The bellman talks to me on the sidewalk in front of the hotel as I wait for the airport shuttle to arrive. He is from a small village in Hungary, where there are no jobs except in hard labor, inherited from fathers and uncles. He came to America to work for a large hotel chain, hoping to see a bit of the world and send money home to his family. He has seen Telluride, Colorado, with its spectacular landscape and harsh winters, and now he has seen Louisville, Kentucky, a city he says is "too quiet, too boring." He is homesick for the bakeries and cafs, the churches, the languages, the museums and sights of his homeland.
We say goodbye, and I ride to the airport to board a flight for Houston, en route to Galveston, where I will visit my mother and sisters before returning to Colorado. The flight, on a narrow, compact ExpressJet, is calm and scenic, a smooth trajectory through billowing mountains of cumulus clouds. When we approach Houston's Intercontinental Airport, the captain informs us that the airport is backed up and we will be in a holding pattern until we receive instructions to land.
Our jet continues due south and begins to make wide circles over the Gulf of Mexico. Across an expanse of sky, we can see other jets taking the same path as ours. The skies are blue, and below us, at dusk, a few boats glitter in the late afternoon sun. But when our plane flies parallel to the shore and my window seat is facing north, I can see the enormous black cloud, pulsing with lightning like a beating heart, settled over what must be Houston.
After 45 minutes, the captain informs us that air traffic control has said we can land, and he turns the plane north. Below, I can see Galveston Island, my destination. The attendant tells us to check our seatbelts, as "it could get a little bumpy."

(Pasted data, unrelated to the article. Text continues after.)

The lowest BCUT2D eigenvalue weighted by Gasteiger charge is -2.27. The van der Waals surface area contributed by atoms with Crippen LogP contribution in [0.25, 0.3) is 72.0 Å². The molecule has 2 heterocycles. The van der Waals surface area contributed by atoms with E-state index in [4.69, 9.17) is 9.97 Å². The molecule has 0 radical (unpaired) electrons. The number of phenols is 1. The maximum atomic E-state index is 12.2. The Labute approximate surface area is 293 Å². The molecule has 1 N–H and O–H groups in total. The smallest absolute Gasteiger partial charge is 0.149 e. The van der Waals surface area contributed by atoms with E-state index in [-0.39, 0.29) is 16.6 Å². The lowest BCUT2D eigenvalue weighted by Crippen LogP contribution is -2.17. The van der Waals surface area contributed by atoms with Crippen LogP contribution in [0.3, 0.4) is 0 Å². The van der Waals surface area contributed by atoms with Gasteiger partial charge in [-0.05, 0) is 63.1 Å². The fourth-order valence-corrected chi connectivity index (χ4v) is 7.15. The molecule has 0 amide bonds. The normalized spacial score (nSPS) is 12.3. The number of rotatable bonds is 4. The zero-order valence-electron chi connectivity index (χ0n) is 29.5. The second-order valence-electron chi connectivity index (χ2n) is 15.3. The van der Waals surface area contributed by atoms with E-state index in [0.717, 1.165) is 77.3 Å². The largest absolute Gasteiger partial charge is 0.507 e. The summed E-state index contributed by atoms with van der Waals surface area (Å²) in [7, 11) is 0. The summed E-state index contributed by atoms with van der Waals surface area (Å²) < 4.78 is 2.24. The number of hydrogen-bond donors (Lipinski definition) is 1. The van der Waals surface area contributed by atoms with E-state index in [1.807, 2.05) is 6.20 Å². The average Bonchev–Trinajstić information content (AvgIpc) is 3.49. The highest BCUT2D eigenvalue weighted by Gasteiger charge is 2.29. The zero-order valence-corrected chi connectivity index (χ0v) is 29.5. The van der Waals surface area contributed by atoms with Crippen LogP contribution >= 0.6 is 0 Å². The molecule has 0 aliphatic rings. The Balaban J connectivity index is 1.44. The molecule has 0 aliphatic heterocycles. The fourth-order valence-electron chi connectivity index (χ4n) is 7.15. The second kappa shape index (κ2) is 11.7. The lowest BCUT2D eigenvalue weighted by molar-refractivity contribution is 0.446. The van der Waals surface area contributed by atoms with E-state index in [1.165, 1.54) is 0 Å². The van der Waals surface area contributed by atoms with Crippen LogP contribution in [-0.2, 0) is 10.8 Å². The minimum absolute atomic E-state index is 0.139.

We fly through wispy areas of high clouds and catch only a glimpse of the concrete and steel spectacle of Houston before we enter the storm. We are plunged into darkness -- wet navy blue and silver -- and the plane begins to vibrate and buck. I am surrounded by a bunch of college kids returning to Oregon from a track meet in Louisville. They yip and holler, "Cool! Wow! Look at that!" Balls of lightning roll off the wings of our plane and great daggers pierce the sky around us.
I have spent the past week with writers, talking about dark places in a metaphorical sense. Now I am in one as real and alive as any horror of the soul.
We land with a jerk and are told we will have to sit on the tarmac for a while. The airport is taking too many lightning strikes, and it's unsafe to board and exit planes. Rain falls in sheets, forming a lake around the wheels of our plane. Lightning booms around us. Seasoned passengers pull out their cell phones and inform their loved ones in Portland, Los Angeles, Austin and elsewhere that they are unavoidably delayed. The college kids are titillated. Business travelers are merely annoyed.
An hour later, once we have finally de-planed, I rent a car and pick it up from a massive garage with a metal roof, where the rain is so loud the attendant with the keys can't hear me and I can't hear him. The drive through the flooded streets of Houston is harrowing. The dome of the sky brightens with lightning, then mile-long horizontal bolts streak across it. Massive booms shake the car.
Finally, I drive out of the rain and eventually reach Galveston and my mother's tiny shotgun house, warmly lit from within. I kiss my sleeping sister and climb into a narrow iron bed I've slept in hundreds of times.
In the middle of the night, I fly awake when a sonic boom shakes the house -- thunder, mighty and loud. The storm has moved south through the night. I lie back down and pull the stiff white sheets up to my face and inhale the scent of sunshine and grass. My mother has put fresh sheets, dried on the clothesline, on the bed.
I turn over and fall asleep to the sound of thunder, lightning flashing outside the shuttered windows, content in the darkness of home.
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